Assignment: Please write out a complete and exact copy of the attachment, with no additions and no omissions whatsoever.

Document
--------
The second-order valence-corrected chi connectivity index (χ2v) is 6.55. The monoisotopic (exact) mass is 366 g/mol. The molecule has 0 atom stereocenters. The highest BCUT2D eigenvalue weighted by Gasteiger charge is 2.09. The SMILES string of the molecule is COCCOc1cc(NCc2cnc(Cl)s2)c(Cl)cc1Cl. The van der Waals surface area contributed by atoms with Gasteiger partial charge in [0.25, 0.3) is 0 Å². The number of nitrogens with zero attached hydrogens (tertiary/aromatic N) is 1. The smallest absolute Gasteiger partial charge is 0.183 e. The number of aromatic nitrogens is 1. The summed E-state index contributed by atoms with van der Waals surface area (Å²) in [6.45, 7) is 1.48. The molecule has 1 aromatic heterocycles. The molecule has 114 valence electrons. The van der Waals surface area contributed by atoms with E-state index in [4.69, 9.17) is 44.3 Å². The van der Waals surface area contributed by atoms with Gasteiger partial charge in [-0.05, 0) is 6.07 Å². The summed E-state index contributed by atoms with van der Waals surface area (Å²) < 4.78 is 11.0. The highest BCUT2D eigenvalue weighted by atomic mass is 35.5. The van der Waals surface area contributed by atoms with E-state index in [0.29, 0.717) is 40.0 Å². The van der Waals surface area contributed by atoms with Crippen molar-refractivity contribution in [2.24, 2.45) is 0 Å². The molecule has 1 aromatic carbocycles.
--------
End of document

The second-order valence-corrected chi connectivity index (χ2v) is 6.55. The monoisotopic (exact) mass is 366 g/mol. The molecule has 0 atom stereocenters. The highest BCUT2D eigenvalue weighted by Gasteiger charge is 2.09. The SMILES string of the molecule is COCCOc1cc(NCc2cnc(Cl)s2)c(Cl)cc1Cl. The van der Waals surface area contributed by atoms with Gasteiger partial charge in [0.25, 0.3) is 0 Å². The number of nitrogens with zero attached hydrogens (tertiary/aromatic N) is 1. The smallest absolute Gasteiger partial charge is 0.183 e. The number of aromatic nitrogens is 1. The summed E-state index contributed by atoms with van der Waals surface area (Å²) in [6.45, 7) is 1.48. The molecule has 1 aromatic heterocycles. The molecule has 114 valence electrons. The van der Waals surface area contributed by atoms with E-state index in [4.69, 9.17) is 44.3 Å². The van der Waals surface area contributed by atoms with Gasteiger partial charge in [-0.05, 0) is 6.07 Å². The summed E-state index contributed by atoms with van der Waals surface area (Å²) < 4.78 is 11.0. The highest BCUT2D eigenvalue weighted by atomic mass is 35.5. The van der Waals surface area contributed by atoms with E-state index in [0.29, 0.717) is 40.0 Å². The van der Waals surface area contributed by atoms with Crippen molar-refractivity contribution in [2.24, 2.45) is 0 Å². The molecule has 1 aromatic carbocycles.